Ritalin (methylphenidate) is a central nervous system stimulant. It affects chemicals in the brain and nerves that contribute to hyperactivity and impulse control.
You can also use Ritalin for other purposes not listed in this medication guide.
For the treatment of ADHD, you can use Ritalin, narcolepsy, and belongs to the drug class CNS stimulants.
Stimulants have caused stroke, heart attack, and sudden death in people with high blood pressure, heart disease, or a heart defect.
You may not be able to use Ritalin if you are allergic to methylphenidate, or if you have:
- a personal or family history of tics (muscle twitches) or Tourette’s syndrome; or
- a family history of heart disease or sudden death.
Please do not give Ritalin for Children below 6.
How should I take Ritalin?
Take Ritalin exactly as prescribed by your doctor. Follow all directions on your prescription label. Your doctor may occasionally change your dose. Do not take Ritalin in larger or smaller amounts or for longer than recommended.
To make swallowing more comfortable, you may open the Ritalin LA capsule and sprinkle the medicine into a spoonful of pudding or applesauce. Swallow right away without chewing. Do not save the mixture for later use.
What happens if I miss a dose?
Take the missed dose as soon as you remember. Skip the missed dose if it is later than 6:00 p.m. Do not take extra medicine to make up the missed dose.
Daily dosage above 60 mg is not recommended.
Patients who are unable to sleep if medication is taken late in the day should take the last dose before 6 p.m.
What should I avoid while taking Ritalin?
Methylphenidate may impair your thinking or reactions. Be careful if you drive or do anything that requires you to be alert.
Pediatric Patients 6 Years and Older: Start with 5 mg orally twice daily (before breakfast and lunch). The average dosage is 20 to 30 mg daily.
Ritalin side effects
- symptoms of heart problems – chest pain, trouble breathing, feeling like you might pass out;
- signs of circulation problems – numbness, pain, cold feeling, unexplained wounds, or skin color changes (pale, red, or blue appearance) in your fingers or toes;
- a seizure (convulsions);
- muscle twitches (tics);
- changes in your vision; or
- fast heart rate, pounding heartbeats or fluttering in your chest, increased blood pressure;
- loss of appetite, weight loss;
- dry mouth, nausea, stomach pain; or
- Penis erection that is painful or lasts 4 hours or longer (rare).CIBA is not a complete list of side effects, and others may occur. Call your doctor for medical advice about side effects. You may report side effects to FDA at 1-800-FDA-1088.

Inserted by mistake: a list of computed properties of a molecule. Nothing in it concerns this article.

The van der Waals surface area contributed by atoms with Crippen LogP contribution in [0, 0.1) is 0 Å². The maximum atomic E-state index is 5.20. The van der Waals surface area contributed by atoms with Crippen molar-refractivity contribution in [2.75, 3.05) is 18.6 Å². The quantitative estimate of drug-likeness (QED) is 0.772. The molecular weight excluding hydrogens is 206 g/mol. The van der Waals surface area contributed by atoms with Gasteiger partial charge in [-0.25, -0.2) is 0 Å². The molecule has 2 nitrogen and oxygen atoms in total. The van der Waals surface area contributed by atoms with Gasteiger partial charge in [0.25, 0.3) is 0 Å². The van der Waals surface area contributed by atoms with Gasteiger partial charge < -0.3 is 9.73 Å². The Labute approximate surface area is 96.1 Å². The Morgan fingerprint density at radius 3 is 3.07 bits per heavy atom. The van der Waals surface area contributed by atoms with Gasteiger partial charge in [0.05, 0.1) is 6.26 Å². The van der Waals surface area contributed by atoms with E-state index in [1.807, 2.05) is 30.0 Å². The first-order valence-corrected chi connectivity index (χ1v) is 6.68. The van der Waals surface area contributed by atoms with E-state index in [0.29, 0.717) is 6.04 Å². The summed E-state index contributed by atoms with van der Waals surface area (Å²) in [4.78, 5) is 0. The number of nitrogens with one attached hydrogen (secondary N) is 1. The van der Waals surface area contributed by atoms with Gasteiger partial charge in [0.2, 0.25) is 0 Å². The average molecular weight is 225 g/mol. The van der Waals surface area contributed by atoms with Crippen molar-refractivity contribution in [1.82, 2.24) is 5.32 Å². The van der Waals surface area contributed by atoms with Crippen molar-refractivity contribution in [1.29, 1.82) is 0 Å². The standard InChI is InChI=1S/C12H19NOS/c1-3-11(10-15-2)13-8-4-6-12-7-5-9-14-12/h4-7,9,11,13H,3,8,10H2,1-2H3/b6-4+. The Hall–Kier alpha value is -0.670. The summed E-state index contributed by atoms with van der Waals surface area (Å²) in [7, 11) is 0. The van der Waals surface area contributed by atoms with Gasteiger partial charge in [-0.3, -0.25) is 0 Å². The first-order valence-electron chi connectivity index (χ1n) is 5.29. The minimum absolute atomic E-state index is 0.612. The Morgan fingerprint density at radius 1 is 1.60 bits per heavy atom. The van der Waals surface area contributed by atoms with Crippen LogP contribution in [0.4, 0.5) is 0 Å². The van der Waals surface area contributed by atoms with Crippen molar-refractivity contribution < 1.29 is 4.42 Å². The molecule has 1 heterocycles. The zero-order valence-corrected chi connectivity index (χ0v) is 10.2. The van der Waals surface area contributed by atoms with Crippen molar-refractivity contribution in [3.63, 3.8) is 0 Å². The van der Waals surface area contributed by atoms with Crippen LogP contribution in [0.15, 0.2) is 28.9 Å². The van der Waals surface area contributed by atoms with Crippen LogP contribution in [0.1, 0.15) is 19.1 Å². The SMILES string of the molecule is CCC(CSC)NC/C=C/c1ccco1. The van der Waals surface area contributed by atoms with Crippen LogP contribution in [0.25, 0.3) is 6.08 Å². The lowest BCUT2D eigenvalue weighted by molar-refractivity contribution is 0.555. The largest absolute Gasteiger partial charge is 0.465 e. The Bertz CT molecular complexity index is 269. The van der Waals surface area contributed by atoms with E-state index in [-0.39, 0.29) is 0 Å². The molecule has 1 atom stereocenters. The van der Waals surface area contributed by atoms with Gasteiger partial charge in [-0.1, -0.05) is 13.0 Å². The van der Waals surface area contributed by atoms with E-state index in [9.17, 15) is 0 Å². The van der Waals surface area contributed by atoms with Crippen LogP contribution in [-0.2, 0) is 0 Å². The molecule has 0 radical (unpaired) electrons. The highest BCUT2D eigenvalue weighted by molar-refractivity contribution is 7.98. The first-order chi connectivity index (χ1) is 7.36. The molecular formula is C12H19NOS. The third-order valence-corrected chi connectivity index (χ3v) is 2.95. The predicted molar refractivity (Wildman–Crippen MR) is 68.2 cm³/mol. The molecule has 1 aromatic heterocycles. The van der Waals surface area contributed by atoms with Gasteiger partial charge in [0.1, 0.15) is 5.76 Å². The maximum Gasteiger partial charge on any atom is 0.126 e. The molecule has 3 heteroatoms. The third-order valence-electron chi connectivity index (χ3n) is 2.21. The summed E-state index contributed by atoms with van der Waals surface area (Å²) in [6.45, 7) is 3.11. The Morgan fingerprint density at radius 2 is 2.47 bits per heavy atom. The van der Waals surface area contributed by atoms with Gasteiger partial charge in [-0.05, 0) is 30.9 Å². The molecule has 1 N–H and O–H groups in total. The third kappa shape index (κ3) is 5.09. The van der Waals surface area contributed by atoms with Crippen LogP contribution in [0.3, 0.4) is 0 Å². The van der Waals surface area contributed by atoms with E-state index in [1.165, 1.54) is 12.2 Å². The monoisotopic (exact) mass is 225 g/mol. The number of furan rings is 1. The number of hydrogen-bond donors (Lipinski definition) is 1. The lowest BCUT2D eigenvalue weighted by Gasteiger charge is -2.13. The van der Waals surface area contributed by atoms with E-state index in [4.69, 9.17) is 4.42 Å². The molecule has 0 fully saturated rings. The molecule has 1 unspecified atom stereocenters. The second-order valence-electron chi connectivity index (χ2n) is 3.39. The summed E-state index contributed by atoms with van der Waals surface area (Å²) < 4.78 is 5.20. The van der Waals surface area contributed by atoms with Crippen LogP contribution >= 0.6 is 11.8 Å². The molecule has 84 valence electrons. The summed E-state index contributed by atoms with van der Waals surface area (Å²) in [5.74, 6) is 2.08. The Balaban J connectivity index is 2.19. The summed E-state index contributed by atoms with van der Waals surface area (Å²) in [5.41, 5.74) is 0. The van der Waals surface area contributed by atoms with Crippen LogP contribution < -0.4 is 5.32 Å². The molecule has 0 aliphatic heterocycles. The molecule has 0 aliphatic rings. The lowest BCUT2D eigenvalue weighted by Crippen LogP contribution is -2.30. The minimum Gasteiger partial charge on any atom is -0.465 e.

Remember, keep this and all other medicines out of the reach of children, never share your medicines with others and use Ritalin only for the indication prescribed.
Ritalin-SR tablets may be used in place of Ritalin tablets when the 8-hour dosage of Ritalin-SR corresponds to the titrated 8-hour dosage of Ritalin. The maximum total daily dosage is 60 mg.
5 mg, round, yellow, flat with CIBA monogram on one side and NDC# 7 on the reverse side.
Ritalin Side Effects
Some side effects of methylphenidate may occur that usually do not need medical attention. These side effects may go away during treatment as your body adjusts to the medicine. Also, your health care professional may be able to tell you about ways to prevent or reduce some of these side effects.
Check with your health care professional if any of the following side effects continue or are bothersome or if you have any questions about them:
No fetal or neonatal adverse reactions have been reported—the use of therapeutic doses of this drug during pregnancy. However, premature delivery and low birth weight infants have been reported AT amphetamine-dependent mothers.
There is a US pregnancy registry that monitors pregnancy outcomes in women exposed to psychostimulants during pregnancy. Healthcare providers are encouraged to register patients with the National Pregnancy Registry for Psychostimulants.
In rats, an increased incidence of fetal skeletal variations was seen at 7 to 11 times the MRHD. This dose was also maternally toxic.
CNS stimulants such as this drug are known to cause vasoconstriction, which would decrease placental perfusion.
This drug reduces serum prolactin, but the prolactin level in a mother with established lactation may not affect her ability to breast-feed. No information is available on the effect of this drug on milk production.